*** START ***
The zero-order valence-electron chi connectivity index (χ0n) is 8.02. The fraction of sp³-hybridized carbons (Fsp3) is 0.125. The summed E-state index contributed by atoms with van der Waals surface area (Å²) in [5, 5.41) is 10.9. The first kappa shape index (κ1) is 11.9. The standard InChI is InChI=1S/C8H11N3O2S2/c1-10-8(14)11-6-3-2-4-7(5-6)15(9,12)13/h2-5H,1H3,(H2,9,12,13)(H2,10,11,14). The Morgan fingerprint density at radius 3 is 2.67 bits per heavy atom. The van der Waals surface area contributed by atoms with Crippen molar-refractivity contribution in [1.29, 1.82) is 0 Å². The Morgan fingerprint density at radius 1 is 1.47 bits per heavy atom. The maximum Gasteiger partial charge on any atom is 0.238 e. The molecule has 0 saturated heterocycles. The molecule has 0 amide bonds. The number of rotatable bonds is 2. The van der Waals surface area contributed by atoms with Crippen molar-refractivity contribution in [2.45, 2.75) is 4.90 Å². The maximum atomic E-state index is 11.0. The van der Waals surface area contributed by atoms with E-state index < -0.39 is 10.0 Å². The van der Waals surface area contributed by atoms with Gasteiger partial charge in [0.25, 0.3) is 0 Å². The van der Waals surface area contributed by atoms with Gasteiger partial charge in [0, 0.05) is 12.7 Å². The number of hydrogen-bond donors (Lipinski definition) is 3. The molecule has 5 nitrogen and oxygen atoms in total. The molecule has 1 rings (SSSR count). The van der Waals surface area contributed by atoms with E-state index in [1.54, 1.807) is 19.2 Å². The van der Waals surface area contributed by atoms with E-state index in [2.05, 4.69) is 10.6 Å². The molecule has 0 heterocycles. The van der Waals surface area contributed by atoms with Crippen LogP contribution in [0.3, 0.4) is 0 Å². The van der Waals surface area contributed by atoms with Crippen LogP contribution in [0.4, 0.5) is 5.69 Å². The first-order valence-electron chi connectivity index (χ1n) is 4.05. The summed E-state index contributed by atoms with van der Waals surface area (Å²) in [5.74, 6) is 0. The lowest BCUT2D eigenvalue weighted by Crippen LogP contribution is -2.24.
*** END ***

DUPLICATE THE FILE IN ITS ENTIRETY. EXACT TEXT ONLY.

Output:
The zero-order valence-electron chi connectivity index (χ0n) is 8.02. The fraction of sp³-hybridized carbons (Fsp3) is 0.125. The summed E-state index contributed by atoms with van der Waals surface area (Å²) in [5, 5.41) is 10.9. The first kappa shape index (κ1) is 11.9. The standard InChI is InChI=1S/C8H11N3O2S2/c1-10-8(14)11-6-3-2-4-7(5-6)15(9,12)13/h2-5H,1H3,(H2,9,12,13)(H2,10,11,14). The Morgan fingerprint density at radius 3 is 2.67 bits per heavy atom. The van der Waals surface area contributed by atoms with Crippen molar-refractivity contribution in [1.29, 1.82) is 0 Å². The Morgan fingerprint density at radius 1 is 1.47 bits per heavy atom. The maximum Gasteiger partial charge on any atom is 0.238 e. The molecule has 0 saturated heterocycles. The molecule has 0 amide bonds. The number of rotatable bonds is 2. The van der Waals surface area contributed by atoms with Crippen molar-refractivity contribution in [2.45, 2.75) is 4.90 Å². The maximum atomic E-state index is 11.0. The van der Waals surface area contributed by atoms with E-state index < -0.39 is 10.0 Å². The van der Waals surface area contributed by atoms with Gasteiger partial charge in [0.25, 0.3) is 0 Å². The van der Waals surface area contributed by atoms with Gasteiger partial charge in [0, 0.05) is 12.7 Å². The number of hydrogen-bond donors (Lipinski definition) is 3. The molecule has 5 nitrogen and oxygen atoms in total. The molecule has 1 rings (SSSR count). The van der Waals surface area contributed by atoms with E-state index in [1.54, 1.807) is 19.2 Å². The van der Waals surface area contributed by atoms with E-state index in [2.05, 4.69) is 10.6 Å². The molecule has 0 heterocycles. The van der Waals surface area contributed by atoms with Crippen LogP contribution in [0.3, 0.4) is 0 Å². The van der Waals surface area contributed by atoms with Crippen LogP contribution in [0.4, 0.5) is 5.69 Å². The first-order valence-electron chi connectivity index (χ1n) is 4.05. The summed E-state index contributed by atoms with van der Waals surface area (Å²) in [5.74, 6) is 0. The lowest BCUT2D eigenvalue weighted by Crippen LogP contribution is -2.24.